Wake Me When It's Over
The holidays are history, the days are short, the nights are long, and in many parts of the country the weather is cold and forbidding. If just the thought of all this makes you want to hibernate until Spring, you may be suffering from Seasonal Affective Disorder (SAD) or the winter blues.
“Hibernate” is the right word. Although the causes of SAD are not fully understood, the condition appears to be associated with disruptions in the daily rhythms of melatonin, a compound secreted by the pineal gland and involved in sleep-induction. In ground squirrels and other hibernating animals, patterns of melatonin release change dramatically during the low-light months, contributing to a state of suspended animation during which the animal conserves energy by reducing body temperature and slowly metabolizing stored body fat. Humans don’t hibernate, but some of us produce enough melatonin, or produce it at the wrong times, to make us sleepy and lethargic during the winter months. Other symptoms of full-blown SAD include depression, anxiety, hopelessness, loss of interest in things that usually give you pleasure, social withdrawal, carbohydrate craving, weight gain, and difficulty concentrating.
If you’re a smoker or even an ex-smoker, all this may make you feel like lighting up. As I point out in Chapter 6 of Life After Cigarettes, a better strategy is to add light to your life. If a tropical vacation isn’t in the cards, buy a bright full-spectrum lamp (“light box”) and spend 30-60 minutes under it while you read the morning paper or answer your e-mail. This blocks melatonin secretion and is the standard first-line treatment for SAD. And whenever you’re tempted to smoke to relieve the symptoms of SAD, give yourself an extra dose of bright light therapy. Although I don’t know of any scientific studies to support this recommendation – the smoking-SAD connection has received surprisingly little attention by researchers – it makes a lot of sense to me and is definitely worth a try.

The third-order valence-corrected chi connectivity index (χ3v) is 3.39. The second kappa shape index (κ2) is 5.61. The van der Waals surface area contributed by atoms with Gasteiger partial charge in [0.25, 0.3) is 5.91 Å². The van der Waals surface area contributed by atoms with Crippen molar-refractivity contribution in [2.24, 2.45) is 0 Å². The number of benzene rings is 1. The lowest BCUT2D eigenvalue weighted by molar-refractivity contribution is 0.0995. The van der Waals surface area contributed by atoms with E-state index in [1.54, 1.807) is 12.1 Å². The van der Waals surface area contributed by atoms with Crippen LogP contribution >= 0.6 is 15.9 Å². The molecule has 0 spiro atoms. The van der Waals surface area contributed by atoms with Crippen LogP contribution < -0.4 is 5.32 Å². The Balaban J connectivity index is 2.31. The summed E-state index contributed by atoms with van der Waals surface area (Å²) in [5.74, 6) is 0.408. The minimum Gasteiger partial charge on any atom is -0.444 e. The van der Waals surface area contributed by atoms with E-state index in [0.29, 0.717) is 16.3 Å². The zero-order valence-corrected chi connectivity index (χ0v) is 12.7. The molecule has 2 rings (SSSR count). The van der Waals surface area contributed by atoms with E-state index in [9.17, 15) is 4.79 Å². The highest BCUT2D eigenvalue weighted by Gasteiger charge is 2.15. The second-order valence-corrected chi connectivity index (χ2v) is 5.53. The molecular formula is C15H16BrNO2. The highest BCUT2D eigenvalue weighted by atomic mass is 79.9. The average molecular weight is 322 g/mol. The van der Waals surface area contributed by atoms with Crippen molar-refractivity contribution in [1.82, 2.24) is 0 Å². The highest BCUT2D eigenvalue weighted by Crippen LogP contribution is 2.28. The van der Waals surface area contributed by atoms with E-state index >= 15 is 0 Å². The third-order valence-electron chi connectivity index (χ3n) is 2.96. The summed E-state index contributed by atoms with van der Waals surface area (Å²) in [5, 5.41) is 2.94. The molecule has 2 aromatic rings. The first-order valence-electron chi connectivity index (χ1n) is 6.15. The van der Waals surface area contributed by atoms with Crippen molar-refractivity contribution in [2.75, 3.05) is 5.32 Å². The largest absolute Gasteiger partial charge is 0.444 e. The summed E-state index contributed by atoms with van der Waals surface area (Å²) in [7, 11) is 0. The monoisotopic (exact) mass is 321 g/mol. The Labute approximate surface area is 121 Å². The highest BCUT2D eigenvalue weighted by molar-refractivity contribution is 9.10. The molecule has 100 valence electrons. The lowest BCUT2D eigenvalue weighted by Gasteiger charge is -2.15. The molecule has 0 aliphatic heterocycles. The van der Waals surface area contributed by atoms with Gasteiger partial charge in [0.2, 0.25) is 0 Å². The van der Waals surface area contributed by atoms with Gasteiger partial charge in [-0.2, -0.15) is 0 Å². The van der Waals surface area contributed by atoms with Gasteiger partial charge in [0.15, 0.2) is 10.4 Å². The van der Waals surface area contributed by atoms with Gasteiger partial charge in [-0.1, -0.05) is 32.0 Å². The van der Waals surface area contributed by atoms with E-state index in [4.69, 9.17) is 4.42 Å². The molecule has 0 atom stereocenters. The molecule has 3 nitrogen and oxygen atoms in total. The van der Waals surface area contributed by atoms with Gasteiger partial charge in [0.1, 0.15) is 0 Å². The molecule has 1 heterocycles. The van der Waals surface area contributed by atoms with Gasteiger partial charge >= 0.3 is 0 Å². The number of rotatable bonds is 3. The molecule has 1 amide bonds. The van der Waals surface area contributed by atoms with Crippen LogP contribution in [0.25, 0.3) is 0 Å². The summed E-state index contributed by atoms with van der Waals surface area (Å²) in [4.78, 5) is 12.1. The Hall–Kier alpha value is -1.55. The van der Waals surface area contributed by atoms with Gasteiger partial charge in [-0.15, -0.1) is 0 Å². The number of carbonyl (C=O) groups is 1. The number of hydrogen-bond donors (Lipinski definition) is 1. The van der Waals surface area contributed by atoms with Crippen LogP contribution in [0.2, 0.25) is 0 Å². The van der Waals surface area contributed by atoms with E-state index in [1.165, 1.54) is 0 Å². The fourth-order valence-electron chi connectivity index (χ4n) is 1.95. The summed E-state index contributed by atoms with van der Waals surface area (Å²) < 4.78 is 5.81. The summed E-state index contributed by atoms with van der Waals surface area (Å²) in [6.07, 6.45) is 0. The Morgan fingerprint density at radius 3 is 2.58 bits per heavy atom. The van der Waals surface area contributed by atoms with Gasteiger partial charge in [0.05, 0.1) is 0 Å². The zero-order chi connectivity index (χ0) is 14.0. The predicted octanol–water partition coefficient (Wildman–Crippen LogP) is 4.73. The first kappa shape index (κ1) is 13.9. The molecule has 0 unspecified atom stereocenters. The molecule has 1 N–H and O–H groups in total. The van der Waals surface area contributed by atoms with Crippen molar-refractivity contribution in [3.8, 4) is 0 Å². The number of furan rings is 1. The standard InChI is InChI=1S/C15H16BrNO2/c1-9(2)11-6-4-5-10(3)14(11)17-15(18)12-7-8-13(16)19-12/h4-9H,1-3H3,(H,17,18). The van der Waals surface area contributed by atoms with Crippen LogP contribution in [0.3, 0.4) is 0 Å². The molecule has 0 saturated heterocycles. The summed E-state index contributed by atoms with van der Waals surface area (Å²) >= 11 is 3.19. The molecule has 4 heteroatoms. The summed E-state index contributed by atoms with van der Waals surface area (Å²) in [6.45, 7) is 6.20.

SAD is four times as common among women as among men, and many more have mild, subclincal cases of the disorder. No surprises here, since women are more prone to most forms of depression than men. If your winter blues are seriously interfering with your ability to function in your daily work or family life and don’t respond to phototherapy, seek professional help. Treatment options may include cognitive-behavioral therapy, carefully timed administration of melationin to re-regulate circadian rhythms, and antidepressants. “Treating” SAD by smoking a cigarette is definitely a case of the cure being worse than the disease.
For more information about light boxes, and about SAD in general, visit
As always, I invite you to share your experience with SAD and approaches you have used to relieve its symptoms with the readers of this blog.
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Cynthia S. Pomerleau, Ph.D., is currently research professor emerita in the University of Michigan Department of Psychiatry. From 1985 to 2009 she served as director of the Nicotine Research Laboratory, where much of her research focused on the impact of smoking on women. She is the author of more than a hundred articles and book chapters on smoking and a contributor to the 2001 Surgeon General’s Report on Women and Smoking.